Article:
“We’ve received inquiries about the meaning of the word ‘clean’ when used in the labeling and advertising of alcohol beverages,” the agency said, hinting at resentment among producers and consumers over use of the word.
“Consumers should not interpret the term as meaning that the beverage is organic or has met other production standards set by TTB,” the agency said.
Cameron Diaz is selling a ‘clean’ wine, but the term is quite muddy
The TTB approves labels and has been known to be strict about its regulatory standards. It does not approve advertising, though it will review ads at a company’s request and can issue fines if advertisements violate standards, such as making “false or misleading health claims or health-related statements.” And you’re not supposed to disparage a competitor’s product.
So the use of “clean” depends on whether it creates a misleading impression. For example, a wine’s flavor can be described as clean, as in “a clean, crisp wine.” This, the agency said, “is considered puffery.” (Hey! I resemble that remark!)
But there’s a problem when “clean” is used with other verbiage to imply that the alcoholic beverage has health benefits, “or that the health risks otherwise associated with alcohol consumption will be mitigated,” the TTB said. “For example, ‘X malt beverage is clean and healthy’ or ‘Y vodka’s clean production methods mean no headaches for you.’ ”
“We would consider those claims to be misleading health-related statements,” the agency said.
Some in the wine world hailed the TTB’s message. Wine writer Alder Yarrow, in his popular Vinography blog, said the feds “gave a big thumbs down to those wineries who have been marketing their wares under the banner of ‘Clean Wine.’ ” Esther Mobley in the San Francisco Chronicle called it “a major victory for truth in wine advertising.” Winemaker Adam Lee, of Clarice wines, had one company’s wines lab tested and found they were not in fact “sugar-free,” as the winery claimed.
So what does this mean for us consumers? We should always be alert for dubious health claims in wine advertising. This goes beyond the word “clean.”
Let’s look at the website for Avaline, the brand created by actress Cameron Diaz and entrepreneur Katherine Power that has been at the center of the clean controversy. Clean appears prominently, though always with the word “delicious,” as in “clean, delicious wine.” Puffery. A transparency tab lists ingredients — organic grapes, sulfites, cream of tartar, tartaric acid, yeast, yeast nutrients and organic cane sugar for sparkling wine. There is also a list of producers in Spain and California who make Avaline wines. Labels include nutrition information.
So far, so good. More wineries should put that information online, if not on the label. We’d have fewer issues about marketing such as this: Diaz and Power describe Avaline as “clean, delicious wines full of natural goodness and free from unwanted and undisclosed extras.” Such broad intimations that all other wines are unnatural or unclean are unfair, even if more transparency by the industry would show that. Yes, the TTB allows “more than 70 additives,” but that doesn’t mean every wine is loaded with stuff other than grapes. Many of those additives are natural and harmless, such as the cream of tartar used in Avaline and many, many other wines. But additives sound scary.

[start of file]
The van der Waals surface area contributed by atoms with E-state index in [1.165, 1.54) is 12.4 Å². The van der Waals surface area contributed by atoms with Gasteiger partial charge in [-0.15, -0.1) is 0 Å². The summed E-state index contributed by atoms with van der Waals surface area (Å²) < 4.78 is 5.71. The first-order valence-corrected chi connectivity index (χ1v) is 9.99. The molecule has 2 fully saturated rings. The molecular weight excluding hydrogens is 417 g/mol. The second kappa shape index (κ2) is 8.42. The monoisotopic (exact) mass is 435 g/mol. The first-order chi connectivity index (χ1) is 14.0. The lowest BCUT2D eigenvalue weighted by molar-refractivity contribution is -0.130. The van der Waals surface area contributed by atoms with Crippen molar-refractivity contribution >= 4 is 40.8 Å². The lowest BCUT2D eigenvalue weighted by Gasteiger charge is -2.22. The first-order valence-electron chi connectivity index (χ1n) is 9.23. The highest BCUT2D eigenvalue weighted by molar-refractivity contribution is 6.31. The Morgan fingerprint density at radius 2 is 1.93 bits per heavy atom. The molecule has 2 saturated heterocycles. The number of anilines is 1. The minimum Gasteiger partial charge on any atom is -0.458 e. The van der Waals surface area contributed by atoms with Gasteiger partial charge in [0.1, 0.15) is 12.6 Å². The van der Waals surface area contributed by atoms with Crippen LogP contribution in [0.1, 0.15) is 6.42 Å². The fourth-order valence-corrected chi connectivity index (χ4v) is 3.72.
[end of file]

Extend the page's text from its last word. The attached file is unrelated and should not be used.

A company called FitVine lists nutrition information for its wines on its website to bolster claims that it offers low-sugar, low-calorie and healthy, “natural” wines. How healthy? The company’s logo is a silhouette of a buff runner holding a wine glass in one hand and a bunch of grapes in the other. Winemakers I spoke to said most wines would have the same or similar nutritional information. So why aren’t more wineries providing it?
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A quick Google search for clean wine turns up various names that make similar health claims that the TTB may have had in mind. If you get headaches and your eyes get puffy and your skin mottled after drinking wine, it’s probably not your choice of wine but the amount you’re drinking. These brands seem to say drink as much as you want because you won’t feel sick. That’s not responsible marketing.
Most of these companies advertise primarily on social media. They target a younger, health-conscious, keto-crazed audience that doesn’t want to spend time researching how their wines are made. They are marketing wines to fit into a healthy, socially active lifestyle, while the critics shape their lifestyles and professions around wine. So to them it’s personal.
Caveat emptor, to be sure. But if wineries would adopt similar transparency, they would show these health claims for what they are: mere puffery.